Rachel Field today is remembered through her children’s book, Hitty, Her First Hundred Years, but she also wrote several bestsellers for adults, seven poetry collections and a screenplay for a Bette Davis film that earned three Oscar nominations.
She might have lingered in the public eye longer, but she died suddenly at 47, on the verge of fulfilling her most cherished dream.
Eighty years after her death, another writer discovered Rachel Field on Sutton Island off the Maine coast. Robin Clifford Wood and her husband in 1994 bought Field’s long-abandoned cottage. Her things were still there: her wooden sleigh bed, her wicker chairs, her Scottie-dog tchotchkes, a map she bought in Paris in 1920, her books, an embroidered dish towel.
Rachel Field captivated Wood, who spent more than a decade researching her life. She discovered Rachel’s deep disappointments. “There were shadows of loss, heartbreak, secrecy, a sister gone mad, an “improper” marriage, infertility, a child who seemed to disappear,” wrote Wood.
“But Rachel’s story, I was certain, held more than anything a prodigious share of redemption and hopefulness,” she wrote in the prologue to her book, The Field House. “I was certain not only because of Rachel’s work but because I inhabited her space.”
Her sensibility leaned toward the quaint, the charming, the twee. A Scotty dog named Spriggles. A blue Whippet roadster. A cottage in Maine, full of antique dolls, patchwork quilts, and music boxes.
Just what you’d expect from a children’s book writer.
But beneath that Rachel Field was a complex, interesting and very hard-working woman, a Bohemian socialist who fell in love with a gay man. Her best-selling novels and Hollywood resulted from years of diligence and determination.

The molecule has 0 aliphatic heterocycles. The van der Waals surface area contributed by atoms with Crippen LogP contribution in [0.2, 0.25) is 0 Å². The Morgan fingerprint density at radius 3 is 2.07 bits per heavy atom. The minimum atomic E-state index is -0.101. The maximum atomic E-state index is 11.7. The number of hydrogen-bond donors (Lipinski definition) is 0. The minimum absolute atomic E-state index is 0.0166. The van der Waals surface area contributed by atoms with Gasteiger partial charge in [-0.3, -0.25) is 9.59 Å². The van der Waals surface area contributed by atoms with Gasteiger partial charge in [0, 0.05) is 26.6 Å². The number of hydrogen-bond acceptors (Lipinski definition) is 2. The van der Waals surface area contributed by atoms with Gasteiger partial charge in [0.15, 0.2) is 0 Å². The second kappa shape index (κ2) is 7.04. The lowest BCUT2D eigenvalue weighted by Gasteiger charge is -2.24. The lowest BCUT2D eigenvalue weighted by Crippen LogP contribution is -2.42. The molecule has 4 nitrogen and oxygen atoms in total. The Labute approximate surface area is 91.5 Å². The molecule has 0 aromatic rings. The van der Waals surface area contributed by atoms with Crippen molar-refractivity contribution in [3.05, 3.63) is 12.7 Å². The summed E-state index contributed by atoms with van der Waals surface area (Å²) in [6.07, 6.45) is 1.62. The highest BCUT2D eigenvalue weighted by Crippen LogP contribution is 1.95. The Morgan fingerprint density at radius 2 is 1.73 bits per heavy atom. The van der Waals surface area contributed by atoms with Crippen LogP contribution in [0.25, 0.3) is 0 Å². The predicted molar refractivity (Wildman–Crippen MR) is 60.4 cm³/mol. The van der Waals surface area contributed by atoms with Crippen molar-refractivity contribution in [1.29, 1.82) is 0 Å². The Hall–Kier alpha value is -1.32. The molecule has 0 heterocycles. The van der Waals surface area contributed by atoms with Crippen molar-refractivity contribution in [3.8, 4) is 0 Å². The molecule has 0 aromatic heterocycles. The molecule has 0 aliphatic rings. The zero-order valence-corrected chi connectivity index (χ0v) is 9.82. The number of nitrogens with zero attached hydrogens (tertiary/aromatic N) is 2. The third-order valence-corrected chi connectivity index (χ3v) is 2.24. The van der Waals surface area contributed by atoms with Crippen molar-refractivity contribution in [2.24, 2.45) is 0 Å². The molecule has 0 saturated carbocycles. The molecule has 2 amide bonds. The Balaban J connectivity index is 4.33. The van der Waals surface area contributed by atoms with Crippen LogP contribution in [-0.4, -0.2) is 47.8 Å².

People who knew her through her writing were surprised to meet her. Despite her elfin persona in print she was heavyset with masculine features and self-conscious about her appearance. She wanted romantic love, marriage and children, and for a very long time it looked like she wouldn’t get it.
The Field Family
Born in New York City on Sept. 19, 1894, she was the youngest of five children. However only she and her sister Elizabeth lived past the age of five. Her father, physician Matthew Dickinson Field, died before she reached her first birthday. Her mother, Lucy Atwater Field, then packed up her two daughters and moved to Stockbridge, Mass., the home of her distinguished ancestors.
She spent her early years in a white colonial house on Main Street that appeared in Norman Rockwell’s painting, Stockbridge Main Street at Christmas, but housed the Norman Rockwell Museum for 24 years.
The Field’s weren’t rich. “Her family had enough means to get by and the social status to be accepted into most echelons of the stratified society of her time,” wrote Wood.
Great-grandfather David Dudley Field was a prominent Congregational minister. David, Jr., won election to the U.S. Congress. Another son, Stephen, served on the U.S. Supreme Court for decades. A third son, Cyrus Field, laid the first telegraph cable across the Atlantic ocean.
But a Field in-law interested Rachel the most. Great-aunt Henriette Desportes, a nanny to a French duke’s children, got entangled in a scandal after the murder of the duke’s wife. She fled Paris and married Rachel’s great-uncle Henry. As a child, Rachel used to crack butternuts on her grave.
As a child she loved reading, drawing and the theater. She had a gift for memorization and could play Shylock in Merchant of Venice at the age of nine. She published her first story at 16 in St. Nicholas Magazine.
At 15, her mother sent her to Maine to study art with some cousins. “I shall never forget how I was stirred by my first view of the Maine coast,” Field wrote. “I felt an uplift as at no other place, in the firs pointing skyward, the glisten all around me, the old ships from distant ports at the wharves.” She returned year after year.
Her writing skill gave her entree to Radcliffe College, where she joined a program for special students. While at Radcliffe she wrote a play, Three Pills in a Bottle, which community groups all over the country performed at least once a week for decades.